Chinese Astronomers Discover 591 High Velocity Stars – 43 of Them Can Even Escape From the Galaxy

591 High Velocity Stars

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591 high speed stars’ positions and orbits. Credit: Kong Xiao of NAOC

A research study group, led by astronomers from National Astronomical Observatories of Chinese Academy of Sciences (NAOC), has actually found 591 high speed stars from the Large Sky Area Multi-Object Fiber Spectroscopic Telescope (LAMOST) and Gaia, and 43 of them can even get away from the Galaxy. After the very first high speed star was found in 2005, there remain in overall of over 550 high speed stars have actually been discovered with numerous telescopes in 15 years. “The 591 high velocity stars discovered this time doubled the total number of high velocity stars previously discovered, bringing the total number exceeding 1000,” stated Dr. Yin-Bi Li, the lead author of the research study.

High speed stars are type of fast-moving stars, and they can even get away from the Galaxy. “Though unusual in the Milky Way, high speed stars, with special kinematics, can offer deep insight into a vast array of Galactic science, from the main supermassive great void to far-off Galactic halo,” stated Prof. You-Jun Lu from NAOC, co-author of this research study.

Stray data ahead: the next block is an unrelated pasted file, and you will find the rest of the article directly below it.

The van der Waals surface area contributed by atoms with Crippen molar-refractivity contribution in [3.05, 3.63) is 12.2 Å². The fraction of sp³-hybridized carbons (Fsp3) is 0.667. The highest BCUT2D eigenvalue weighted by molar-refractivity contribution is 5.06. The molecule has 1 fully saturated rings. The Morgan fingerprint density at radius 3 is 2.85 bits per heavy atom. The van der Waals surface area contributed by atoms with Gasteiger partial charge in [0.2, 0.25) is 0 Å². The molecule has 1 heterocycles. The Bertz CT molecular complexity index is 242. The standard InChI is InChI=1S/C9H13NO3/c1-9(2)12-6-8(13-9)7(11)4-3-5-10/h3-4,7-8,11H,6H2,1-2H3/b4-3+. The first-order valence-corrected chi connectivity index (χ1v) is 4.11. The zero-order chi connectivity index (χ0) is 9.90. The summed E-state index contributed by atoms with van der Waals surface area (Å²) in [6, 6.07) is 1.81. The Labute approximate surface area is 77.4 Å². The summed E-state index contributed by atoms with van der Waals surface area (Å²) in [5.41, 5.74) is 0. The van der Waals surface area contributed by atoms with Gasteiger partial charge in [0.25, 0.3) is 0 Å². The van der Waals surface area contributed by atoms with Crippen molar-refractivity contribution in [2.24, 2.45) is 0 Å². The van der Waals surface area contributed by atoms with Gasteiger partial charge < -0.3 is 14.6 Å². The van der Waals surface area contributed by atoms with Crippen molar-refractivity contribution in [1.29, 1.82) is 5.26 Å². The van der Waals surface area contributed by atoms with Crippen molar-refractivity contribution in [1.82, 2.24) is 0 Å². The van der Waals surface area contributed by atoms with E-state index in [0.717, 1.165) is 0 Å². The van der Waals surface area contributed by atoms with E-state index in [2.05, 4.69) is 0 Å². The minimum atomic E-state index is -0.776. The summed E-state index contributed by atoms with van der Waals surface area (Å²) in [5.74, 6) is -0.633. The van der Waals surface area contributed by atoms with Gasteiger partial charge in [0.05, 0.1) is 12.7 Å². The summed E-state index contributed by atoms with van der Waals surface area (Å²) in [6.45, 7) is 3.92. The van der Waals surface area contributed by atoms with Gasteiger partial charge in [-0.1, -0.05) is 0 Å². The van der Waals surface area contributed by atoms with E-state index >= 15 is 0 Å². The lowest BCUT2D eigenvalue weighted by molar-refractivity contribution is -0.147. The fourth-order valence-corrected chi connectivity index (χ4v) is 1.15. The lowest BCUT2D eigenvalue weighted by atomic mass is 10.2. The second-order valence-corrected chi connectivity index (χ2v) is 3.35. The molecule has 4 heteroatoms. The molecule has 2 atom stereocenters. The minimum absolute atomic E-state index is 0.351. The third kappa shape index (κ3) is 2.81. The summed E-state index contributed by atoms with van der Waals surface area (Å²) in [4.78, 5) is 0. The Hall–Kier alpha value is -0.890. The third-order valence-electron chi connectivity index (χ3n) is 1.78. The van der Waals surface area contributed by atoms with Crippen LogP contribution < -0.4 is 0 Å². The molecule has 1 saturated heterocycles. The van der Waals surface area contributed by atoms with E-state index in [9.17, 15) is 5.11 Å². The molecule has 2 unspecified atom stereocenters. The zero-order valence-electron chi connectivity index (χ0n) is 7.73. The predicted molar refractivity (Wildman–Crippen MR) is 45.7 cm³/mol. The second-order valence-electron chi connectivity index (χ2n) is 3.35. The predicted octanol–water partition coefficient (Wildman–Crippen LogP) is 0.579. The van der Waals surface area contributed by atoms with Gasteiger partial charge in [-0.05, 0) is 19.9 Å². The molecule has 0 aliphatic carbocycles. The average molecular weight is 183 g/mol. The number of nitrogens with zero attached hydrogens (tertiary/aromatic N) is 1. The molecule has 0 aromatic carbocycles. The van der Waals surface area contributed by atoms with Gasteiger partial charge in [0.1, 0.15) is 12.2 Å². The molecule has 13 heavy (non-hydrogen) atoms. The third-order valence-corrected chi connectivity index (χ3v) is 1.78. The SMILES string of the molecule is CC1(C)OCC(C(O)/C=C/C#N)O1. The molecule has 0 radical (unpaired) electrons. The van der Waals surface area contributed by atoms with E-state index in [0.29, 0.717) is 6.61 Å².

As pointed out above, these high speed stars were found with LAMOST and Gaia. LAMOST is the biggest optical telescope in China, which has the greatest spectral acquisition rate on the planet and can observe about 4,000 celestial targets in one single direct exposure, and it started the routine studies in 2012, which developed the biggest spectra database on the planet. Gaia is a space-based objective in the science program of the European Space Agency (ESA) released in 2013, and it supplied astrometric criteria for over 1.3 billion sources, which is the biggest database of astrometric criteria. “The two massive databases provide us unprecedented opportunity to find more high velocity stars, and we did it,” stated Prof. A-Li Luo from NAOC, co-author of this research study.

From the kinematics and chemistries, research study group discovered that the 591 high speed stars are inner halo stars. “Their low metallicities indicate that the bulk of the stellar halo formed as a consequence of the accretion and tidal disruption of dwarf galaxies,” stated Prof. Gang Zhao from NAOC, co-author of this research study.

The discovery of these high speed stars informs us that the mix of numerous big studies in the future will assist us to find more high speed stars and other unusual stars, which will be utilized to study the unsolved secret about our Galaxy.

This work has actually been just recently released online in The Astrophysical Journal Supplement Series.

Reference: “591 High-velocity Stars in the Galactic Halo Selected from LAMOST DR7 and Gaia DR2” by Yin-Bi Li, A-Li Luo, You-Jun Lu, Xue-Sen Zhang, Jiao Li, Rui Wang, Fang Zuo, Maosheng Xiang, Yuan-Sen Ting, Tommaso Marchetti, Shuo Li, You-Fen Wang, Shuo Zhang, Kohei Hattori, Yong-Heng Zhao, Hua-Wei Zhang and Gang Zhao, 17 December 2020, The Astrophysical Journal.
DOI: 10.3847/1538-4365/abc16e